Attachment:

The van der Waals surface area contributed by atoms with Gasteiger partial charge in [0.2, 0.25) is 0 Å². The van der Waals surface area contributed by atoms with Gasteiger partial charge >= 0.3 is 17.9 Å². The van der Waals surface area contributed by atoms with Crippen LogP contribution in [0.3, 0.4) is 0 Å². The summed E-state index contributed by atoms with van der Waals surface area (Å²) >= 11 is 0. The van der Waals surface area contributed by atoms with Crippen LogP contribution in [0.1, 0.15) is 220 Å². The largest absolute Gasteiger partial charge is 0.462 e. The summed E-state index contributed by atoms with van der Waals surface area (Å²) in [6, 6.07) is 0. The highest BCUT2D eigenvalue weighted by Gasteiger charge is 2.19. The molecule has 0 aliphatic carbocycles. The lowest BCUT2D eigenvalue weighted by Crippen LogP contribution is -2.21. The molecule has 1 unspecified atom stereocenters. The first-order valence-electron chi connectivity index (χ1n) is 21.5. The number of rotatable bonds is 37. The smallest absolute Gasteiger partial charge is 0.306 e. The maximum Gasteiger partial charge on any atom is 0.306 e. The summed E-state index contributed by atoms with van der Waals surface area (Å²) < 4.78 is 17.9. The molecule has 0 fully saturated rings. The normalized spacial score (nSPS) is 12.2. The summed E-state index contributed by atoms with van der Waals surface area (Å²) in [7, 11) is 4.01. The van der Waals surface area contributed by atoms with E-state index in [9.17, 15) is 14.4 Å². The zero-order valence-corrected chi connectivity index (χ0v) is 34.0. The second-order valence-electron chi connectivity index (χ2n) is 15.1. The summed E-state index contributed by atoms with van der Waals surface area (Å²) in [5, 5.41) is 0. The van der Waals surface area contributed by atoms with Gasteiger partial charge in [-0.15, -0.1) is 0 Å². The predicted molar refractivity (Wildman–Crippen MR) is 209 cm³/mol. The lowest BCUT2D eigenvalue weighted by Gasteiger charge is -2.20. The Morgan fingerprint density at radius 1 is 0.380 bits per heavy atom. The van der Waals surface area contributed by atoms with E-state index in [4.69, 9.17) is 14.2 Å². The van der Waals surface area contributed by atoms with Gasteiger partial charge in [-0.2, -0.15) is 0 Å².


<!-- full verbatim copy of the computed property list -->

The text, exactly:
The van der Waals surface area contributed by atoms with Gasteiger partial charge in [0.2, 0.25) is 0 Å². The van der Waals surface area contributed by atoms with Gasteiger partial charge >= 0.3 is 17.9 Å². The van der Waals surface area contributed by atoms with Crippen LogP contribution in [0.3, 0.4) is 0 Å². The summed E-state index contributed by atoms with van der Waals surface area (Å²) >= 11 is 0. The van der Waals surface area contributed by atoms with Crippen LogP contribution in [0.1, 0.15) is 220 Å². The largest absolute Gasteiger partial charge is 0.462 e. The summed E-state index contributed by atoms with van der Waals surface area (Å²) in [6, 6.07) is 0. The highest BCUT2D eigenvalue weighted by Gasteiger charge is 2.19. The molecule has 0 aliphatic carbocycles. The lowest BCUT2D eigenvalue weighted by Crippen LogP contribution is -2.21. The molecule has 1 unspecified atom stereocenters. The first-order valence-electron chi connectivity index (χ1n) is 21.5. The number of rotatable bonds is 37. The smallest absolute Gasteiger partial charge is 0.306 e. The maximum Gasteiger partial charge on any atom is 0.306 e. The summed E-state index contributed by atoms with van der Waals surface area (Å²) < 4.78 is 17.9. The molecule has 0 fully saturated rings. The normalized spacial score (nSPS) is 12.2. The summed E-state index contributed by atoms with van der Waals surface area (Å²) in [7, 11) is 4.01. The van der Waals surface area contributed by atoms with E-state index in [9.17, 15) is 14.4 Å². The zero-order valence-corrected chi connectivity index (χ0v) is 34.0. The second-order valence-electron chi connectivity index (χ2n) is 15.1. The summed E-state index contributed by atoms with van der Waals surface area (Å²) in [5, 5.41) is 0. The van der Waals surface area contributed by atoms with Gasteiger partial charge in [-0.15, -0.1) is 0 Å². The predicted molar refractivity (Wildman–Crippen MR) is 209 cm³/mol. The lowest BCUT2D eigenvalue weighted by Gasteiger charge is -2.20. The Morgan fingerprint density at radius 1 is 0.380 bits per heavy atom. The van der Waals surface area contributed by atoms with E-state index in [4.69, 9.17) is 14.2 Å². The van der Waals surface area contributed by atoms with Gasteiger partial charge in [-0.2, -0.15) is 0 Å².